This year’s crop harvesting, consisting of mostly maize and millet, is expected to start in early May.
Production prospects are generally favourable.
Overall, 2020 national cereal production is expected at a near-average level, between 90 000 and 100 000 tonnes, which would mark a substantial recovery compared to the 2019 drought-affected output.
In 2019, the total estimated cereal production was 60 000 tonnes, in comparison to the five-year average of 111 000 tonnes.
This is according to the Global Information and Early Warning System on Food and Agriculture Country Brief for Namibia published last week. Reflecting the significant production decline in 2019, the cereal import requirement for the 2019/20 marketing year (April/May) is estimated at 350 000 tonnes, an increase of about 40% on the five-year average.
The report said import requirements of maize, mostly sourced from South Africa, are estimated at 230 000 tonnes, nearly double the five-year average.
“As of March 2020, about 225 000 tonnes of maize grain had already been imported from South Africa. Imports of wheat are estimated at 95 000 tonnes, a near-average level.”
According to the report, following precipitation deficits at the start of the season, rainfall increased from last December to March, boosting soil moisture levels and benefitting crop growth.
At the end of March, remote sensing data indicated favourable vegetation conditions in the main producing areas in the north and northeast, where crops were severely affected by drought in 2019.
Reports, however, indicate localised outbreaks of fall armyworm and African migratory locusts, mainly in parts of the Zambezi Region, which might have affected the productivity of cereal crops and pasture availability.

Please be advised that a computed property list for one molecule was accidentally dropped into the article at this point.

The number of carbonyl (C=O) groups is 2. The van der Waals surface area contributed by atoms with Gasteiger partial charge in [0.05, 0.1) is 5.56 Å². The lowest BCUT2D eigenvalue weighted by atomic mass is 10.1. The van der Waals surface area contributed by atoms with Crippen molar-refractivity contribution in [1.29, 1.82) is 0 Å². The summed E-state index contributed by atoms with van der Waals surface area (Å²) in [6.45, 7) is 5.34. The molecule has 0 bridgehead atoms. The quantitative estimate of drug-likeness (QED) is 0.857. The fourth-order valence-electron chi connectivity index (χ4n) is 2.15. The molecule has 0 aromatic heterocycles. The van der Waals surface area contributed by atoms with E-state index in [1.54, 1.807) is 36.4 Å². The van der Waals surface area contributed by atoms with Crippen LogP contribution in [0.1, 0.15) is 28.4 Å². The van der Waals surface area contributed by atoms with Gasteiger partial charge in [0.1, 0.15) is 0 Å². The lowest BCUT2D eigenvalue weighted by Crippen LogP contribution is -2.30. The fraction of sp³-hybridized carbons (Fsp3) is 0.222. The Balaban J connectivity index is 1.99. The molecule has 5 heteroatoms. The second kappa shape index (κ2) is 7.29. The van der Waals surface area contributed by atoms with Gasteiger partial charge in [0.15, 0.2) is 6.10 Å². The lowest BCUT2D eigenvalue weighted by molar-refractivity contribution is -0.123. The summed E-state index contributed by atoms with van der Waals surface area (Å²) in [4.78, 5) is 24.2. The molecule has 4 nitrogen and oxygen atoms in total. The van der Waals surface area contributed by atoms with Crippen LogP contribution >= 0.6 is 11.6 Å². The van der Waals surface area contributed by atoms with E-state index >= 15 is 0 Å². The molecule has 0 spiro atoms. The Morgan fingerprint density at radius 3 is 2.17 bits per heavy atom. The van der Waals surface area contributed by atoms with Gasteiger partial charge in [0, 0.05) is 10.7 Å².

The western and southern parts of the country continue to suffer from rainfall deficits, which have had a negative impact on pasture regeneration and related livestock production.
“These recent rainfall deficits are set against a context of recurrent droughts the country has experienced in the previous 10 years, limiting aquifer recharge rates and increasing water insecurity that poses a serious risk to agricultural production and domestic water consumption.”
18% in crisis
According to the latest Integrated Food Security Phase Classification (IPC) analysis released in January, 430 000 people in Namibia were estimated to be in crisis and at emergency levels between October 2019 and March 2020.
This number accounts for about 18% of the national population and is almost 70% higher than the estimated food insecure population for the corresponding period in 2018/19.
“Looking further ahead, despite an expected seasonal improvement in food security with the main 2020 harvest, the risks posed by the coronavirus pandemic could cause an increase in the prevalence of malnutrition.”